If you have Federal student loans, you probably have six months before you have to start making payments. Here's how to use that time wisely.

I’m not sure if you know this, but you don’t have to start repaying your Federal student loan debt as soon as you graduate from school.

You actually have a “grace period” in between graduating from school and starting repayment, which is pretty awesome. Here’s everything you need to know about grace periods.

What is a grace period?

Your student loan grace period is the amount of time between:

  • graduation
  • dropping below half-time, or
  • withdrawing from school

and

  • when you’re required to start repaying your student loans.

Your grace period gives you time to get a job after you graduate and financially prepare to repay your loans.

Does your loan have a grace period?

Not all student loans have grace periods.

  • Federal Stafford loans have a six-month grace period
  • Federal Perkins loans have nine-month grace periods and may be eligible for another six-month grace period after an eligible deferment.
  • Direct PLUS loans do not have a grace period. However, you might qualify for deferment (generally, if you’re a graduate student, you can defer your PLUS loans while you’re in school and for six months after graduation or dropping below half-time enrollment).

If you have private loans, you need to look at the specific terms of the loans to determine whether you have a grace period.

To be sure about the specific terms of your grace period, call your loan servicer and ask when your first payment is due.

Will interest accrue during my grace period?

It depends.

Interest will not accrue during the grace period on federal Perkins loans and subsidized Stafford loans made before July 1, 2012 or after July 1, 2014. Interest accrues during the grace periods on most other loans, including unsubsidized Stafford loans.

If interest does accrue during your grace period, you may consider beginning your student loan payments before they are required. The longer you defer payments, the more interest you’l pay.

How to take advantage of your grace period

1. Get a job

The best way to use your grace period is to find a good job that will help you make those upcoming monthly payments.

2. Make a repayment plan

You can also use this time to make a plan for paying off your debt.

Read our guide for the best way to pay off student debt here: What’s the smartest way to repay your student loans?

3. Start paying off your loans anyway (optional)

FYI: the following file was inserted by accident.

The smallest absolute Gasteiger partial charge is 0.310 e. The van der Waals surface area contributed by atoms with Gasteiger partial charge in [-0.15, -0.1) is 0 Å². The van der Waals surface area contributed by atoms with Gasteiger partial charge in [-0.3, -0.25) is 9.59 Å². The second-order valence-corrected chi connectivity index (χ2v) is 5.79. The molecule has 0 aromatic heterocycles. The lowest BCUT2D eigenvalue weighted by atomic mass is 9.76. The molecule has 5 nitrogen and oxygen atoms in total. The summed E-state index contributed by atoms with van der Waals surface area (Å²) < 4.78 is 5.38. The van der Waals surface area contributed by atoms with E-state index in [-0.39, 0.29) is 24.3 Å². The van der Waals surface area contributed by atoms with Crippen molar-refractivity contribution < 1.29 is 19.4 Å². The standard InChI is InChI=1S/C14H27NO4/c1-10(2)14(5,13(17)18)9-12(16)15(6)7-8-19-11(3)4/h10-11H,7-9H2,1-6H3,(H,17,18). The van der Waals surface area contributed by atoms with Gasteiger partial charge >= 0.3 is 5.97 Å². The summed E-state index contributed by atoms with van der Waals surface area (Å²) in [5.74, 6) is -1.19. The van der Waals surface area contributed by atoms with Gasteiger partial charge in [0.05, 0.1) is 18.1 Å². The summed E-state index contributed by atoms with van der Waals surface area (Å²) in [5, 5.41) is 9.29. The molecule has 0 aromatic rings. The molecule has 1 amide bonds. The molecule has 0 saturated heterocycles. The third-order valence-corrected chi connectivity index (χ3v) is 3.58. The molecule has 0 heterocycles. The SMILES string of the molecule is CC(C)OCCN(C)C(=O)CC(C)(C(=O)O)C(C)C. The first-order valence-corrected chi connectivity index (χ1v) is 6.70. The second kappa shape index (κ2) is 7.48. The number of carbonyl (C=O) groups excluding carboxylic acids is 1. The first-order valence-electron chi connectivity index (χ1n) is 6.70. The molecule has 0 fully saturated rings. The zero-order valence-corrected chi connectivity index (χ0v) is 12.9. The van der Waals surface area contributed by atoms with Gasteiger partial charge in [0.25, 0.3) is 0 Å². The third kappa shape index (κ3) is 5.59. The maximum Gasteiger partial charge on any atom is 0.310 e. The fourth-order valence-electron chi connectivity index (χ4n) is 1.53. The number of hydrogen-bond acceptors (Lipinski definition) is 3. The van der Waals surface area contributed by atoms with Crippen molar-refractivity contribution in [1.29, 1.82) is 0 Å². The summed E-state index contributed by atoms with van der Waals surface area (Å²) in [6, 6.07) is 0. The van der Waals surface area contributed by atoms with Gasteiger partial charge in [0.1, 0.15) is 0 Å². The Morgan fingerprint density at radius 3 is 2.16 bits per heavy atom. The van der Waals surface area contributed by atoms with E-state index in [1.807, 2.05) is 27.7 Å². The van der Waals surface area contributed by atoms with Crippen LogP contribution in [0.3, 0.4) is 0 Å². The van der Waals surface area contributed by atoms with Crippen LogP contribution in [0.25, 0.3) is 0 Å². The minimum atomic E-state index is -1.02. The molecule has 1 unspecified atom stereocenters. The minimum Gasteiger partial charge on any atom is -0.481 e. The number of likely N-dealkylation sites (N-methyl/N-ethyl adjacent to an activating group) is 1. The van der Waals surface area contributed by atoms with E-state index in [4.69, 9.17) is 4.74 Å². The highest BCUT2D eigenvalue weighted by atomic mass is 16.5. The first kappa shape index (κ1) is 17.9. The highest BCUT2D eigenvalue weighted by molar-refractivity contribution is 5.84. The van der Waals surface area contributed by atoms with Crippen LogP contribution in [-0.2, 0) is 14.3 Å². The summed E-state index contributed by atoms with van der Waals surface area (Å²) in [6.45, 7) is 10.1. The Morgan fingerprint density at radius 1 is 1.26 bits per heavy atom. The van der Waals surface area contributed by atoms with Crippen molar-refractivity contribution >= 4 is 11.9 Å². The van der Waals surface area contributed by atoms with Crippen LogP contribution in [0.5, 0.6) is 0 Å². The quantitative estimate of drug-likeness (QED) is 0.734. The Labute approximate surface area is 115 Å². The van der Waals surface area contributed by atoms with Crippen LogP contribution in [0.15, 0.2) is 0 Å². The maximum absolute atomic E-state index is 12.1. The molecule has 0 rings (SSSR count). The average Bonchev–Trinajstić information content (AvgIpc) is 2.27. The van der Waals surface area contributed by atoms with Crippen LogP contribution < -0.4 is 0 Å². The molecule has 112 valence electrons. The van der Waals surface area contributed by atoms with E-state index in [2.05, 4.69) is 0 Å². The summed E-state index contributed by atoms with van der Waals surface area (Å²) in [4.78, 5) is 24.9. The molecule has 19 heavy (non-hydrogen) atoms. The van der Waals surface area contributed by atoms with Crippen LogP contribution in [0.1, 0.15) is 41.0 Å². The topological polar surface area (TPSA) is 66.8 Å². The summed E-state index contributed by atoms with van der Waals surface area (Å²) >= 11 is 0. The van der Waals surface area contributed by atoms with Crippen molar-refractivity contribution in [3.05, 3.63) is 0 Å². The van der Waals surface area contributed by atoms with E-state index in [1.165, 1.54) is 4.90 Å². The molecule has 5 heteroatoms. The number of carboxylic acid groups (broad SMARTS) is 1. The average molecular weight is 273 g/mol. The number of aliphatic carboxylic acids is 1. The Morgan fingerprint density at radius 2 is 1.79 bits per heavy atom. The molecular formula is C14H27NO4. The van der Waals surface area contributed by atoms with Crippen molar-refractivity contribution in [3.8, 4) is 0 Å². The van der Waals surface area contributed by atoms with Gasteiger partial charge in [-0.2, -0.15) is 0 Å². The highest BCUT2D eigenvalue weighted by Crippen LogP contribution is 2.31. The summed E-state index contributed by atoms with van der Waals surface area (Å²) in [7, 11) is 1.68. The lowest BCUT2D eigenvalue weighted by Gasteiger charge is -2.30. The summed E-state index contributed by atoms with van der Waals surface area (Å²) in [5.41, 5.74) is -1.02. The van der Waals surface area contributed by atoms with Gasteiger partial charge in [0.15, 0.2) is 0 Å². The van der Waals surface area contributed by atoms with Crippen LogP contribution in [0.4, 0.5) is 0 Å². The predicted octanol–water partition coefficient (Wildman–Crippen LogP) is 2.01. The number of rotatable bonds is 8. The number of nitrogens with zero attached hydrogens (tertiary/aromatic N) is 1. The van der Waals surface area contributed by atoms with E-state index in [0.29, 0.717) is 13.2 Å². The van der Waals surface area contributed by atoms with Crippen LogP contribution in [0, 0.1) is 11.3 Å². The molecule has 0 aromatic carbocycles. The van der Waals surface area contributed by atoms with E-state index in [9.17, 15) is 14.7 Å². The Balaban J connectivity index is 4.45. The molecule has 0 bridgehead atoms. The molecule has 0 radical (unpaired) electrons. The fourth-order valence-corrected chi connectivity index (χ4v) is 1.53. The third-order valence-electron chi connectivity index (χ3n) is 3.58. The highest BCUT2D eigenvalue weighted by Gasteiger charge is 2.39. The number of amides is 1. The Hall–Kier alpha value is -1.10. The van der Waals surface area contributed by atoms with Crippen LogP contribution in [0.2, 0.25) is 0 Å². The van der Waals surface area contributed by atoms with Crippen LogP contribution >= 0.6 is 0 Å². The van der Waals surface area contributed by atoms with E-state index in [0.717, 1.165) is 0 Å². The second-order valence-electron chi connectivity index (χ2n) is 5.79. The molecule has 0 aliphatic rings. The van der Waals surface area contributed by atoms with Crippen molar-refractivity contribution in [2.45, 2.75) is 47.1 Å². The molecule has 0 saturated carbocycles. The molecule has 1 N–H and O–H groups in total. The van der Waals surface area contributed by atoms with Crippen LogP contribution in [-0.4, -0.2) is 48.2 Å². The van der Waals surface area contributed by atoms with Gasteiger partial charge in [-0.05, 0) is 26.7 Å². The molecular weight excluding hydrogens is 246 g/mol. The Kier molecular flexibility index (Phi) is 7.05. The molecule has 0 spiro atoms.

Interest on your student loans will likely accrue during your grace period, so you could start repaying them right away and save yourself money in the long run.

4. Start an emergency fund

If you’re already employed, set aside a little money each week into an account to deal with unexpected events. It will be a lot harder to do this later when you have to make your monthly payments.

5. Get your life on track

The grace period is there to help you prepare for loan repayment. Use it to set up your life and start off on a good career path. You’ve invested in yourself by going to school, now make the most of that education and get a head start on your future before the loans demand your attention.

Summary

If you have Federal student loans that qualify for a grace period, then you will likely have six months between finishing school and when your first student loan payment is due.

This means that you have six months to accomplish other financial priorities, like getting a good job and making a plan for the future. Whatever you do, be sure to take advantage of your grace period—don’t waste it.

Read more

Related Tools

About the author

Total Articles: 17
Natalie Bacon is the blogger behind Financegirl, where she writes about finance and intentional living for young professional women. Natalie is a former corporate attorney who traded in her job to pursue a career in financial planning, freelance writing, and blogging.

Article comments

We invite readers to respond with questions or comments. Comments may be held for moderation and will be published according to our comment policy. Comments are the opinions of their authors; they do not represent the views or opinions of Money Under 30. Comments have not been reviewed or approved by any advertiser, nor are they reviewed, approved, or endorsed by our partners. It is not our partner’s responsibility to ensure all posts or questions are answered.
1 comment
Money Beagle says:

Whatever you do, the most important thing is to make that payment part of your budget for at least a few months before the payment kicks in. Whether you make an actual (early) payment on the loan, or put the money into savings, if you have the money directed away from your available spending amounts before the payments kick in, you’ll be in smooth shape on day one.